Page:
Paris-based Publicis and New York-based Omnicom are combining to create the world’s largest advertising company in what they are calling a “merger of equals.” But sooner or later, one company in such arrangements usually gets the upper hand. How that plays out will affect the deal’s chances of passing muster with antitrust regulators and other government officials.
The companies have done a good job creating the impression of a merger of equals. Publicis and Omnicom investors will each hold about 50% of the new company, while Publicis CEO Maurice Levy and Omnicom CEO John Wren will jointly lead the firm. The new board will have seven representatives from each company. The deal will also create a new holding company based in neutral territory, the Netherlands, and its shares will trade in both New York and Paris.
But compromises are still required in any merger of equals. In this case, the Publicis name comes first in the new firm’s identity, Publicis Omnicom Group, but the company will trade under Omnicom’s current ticker symbol, OMC. More importantly, the co-CEO arrangement will only last 30 months, after which Omnicom’s Wren will become the sole CEO. Levy will remain as non-executive chairman, but it’s unclear how long he would stay on the board since he is 71.
Together, it all suggests Omnicom could have the upper hand. And that will be a test for French officials, who are known to have a nationalist streak when it comes to cross-border deals. Earlier this year, Yahoo dropped its effort to acquire the French online video firm Dailymotion because of opposition from the French. However, a deal for US-based General Mills to buy French yogurt brand Yoplait was approved after setting up a complicated structure to appease French officials.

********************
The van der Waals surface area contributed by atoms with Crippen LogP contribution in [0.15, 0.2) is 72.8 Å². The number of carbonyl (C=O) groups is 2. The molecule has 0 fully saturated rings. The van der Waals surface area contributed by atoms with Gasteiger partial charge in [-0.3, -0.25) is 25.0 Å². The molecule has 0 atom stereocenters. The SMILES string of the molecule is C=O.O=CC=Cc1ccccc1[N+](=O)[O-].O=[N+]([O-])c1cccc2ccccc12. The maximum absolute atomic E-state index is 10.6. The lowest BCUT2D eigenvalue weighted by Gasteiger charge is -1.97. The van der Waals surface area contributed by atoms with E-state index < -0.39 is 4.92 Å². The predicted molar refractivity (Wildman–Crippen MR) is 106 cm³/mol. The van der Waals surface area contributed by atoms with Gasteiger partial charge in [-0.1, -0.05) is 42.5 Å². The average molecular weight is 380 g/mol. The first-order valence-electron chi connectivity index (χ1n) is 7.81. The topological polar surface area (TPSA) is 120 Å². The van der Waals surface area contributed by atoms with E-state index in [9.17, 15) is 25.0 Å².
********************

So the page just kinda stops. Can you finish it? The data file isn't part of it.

The other hurdle will be antitrust regulators since the deal creates the world’s largest advertising agency, surpassing London-based WPP. Governments on both sides of the Atlantic Ocean have flexed their muscle in recent deals. The European Commission in 2012 blocked a merger of equals between the Deutsche Boerse and NYSE Euronext exchanges, with some of the opposition containing nationalist overtones. In another example, the US Department of Justice in 2011 fought against AT&T’s acquisition of T-Mobile.
The billing of a merger of equals is aimed at keeping both sides happy, but shareholders may be less impressed by the arrangement. Investors would likely want to see cost cuts, possible layoffs, and other streamlining measures to get rid of overlap created by the merger. Clients of the combined firms could also protest since the deal is rife with conflicts of interest; Omnicom represents Pepsi, for instance, while Publicis has Coca-Cola.
In short, the Omnicom-Publicis merger is not yet a sure thing. With all the hurdles, their skills in advertising this deal will certainly be put to the test.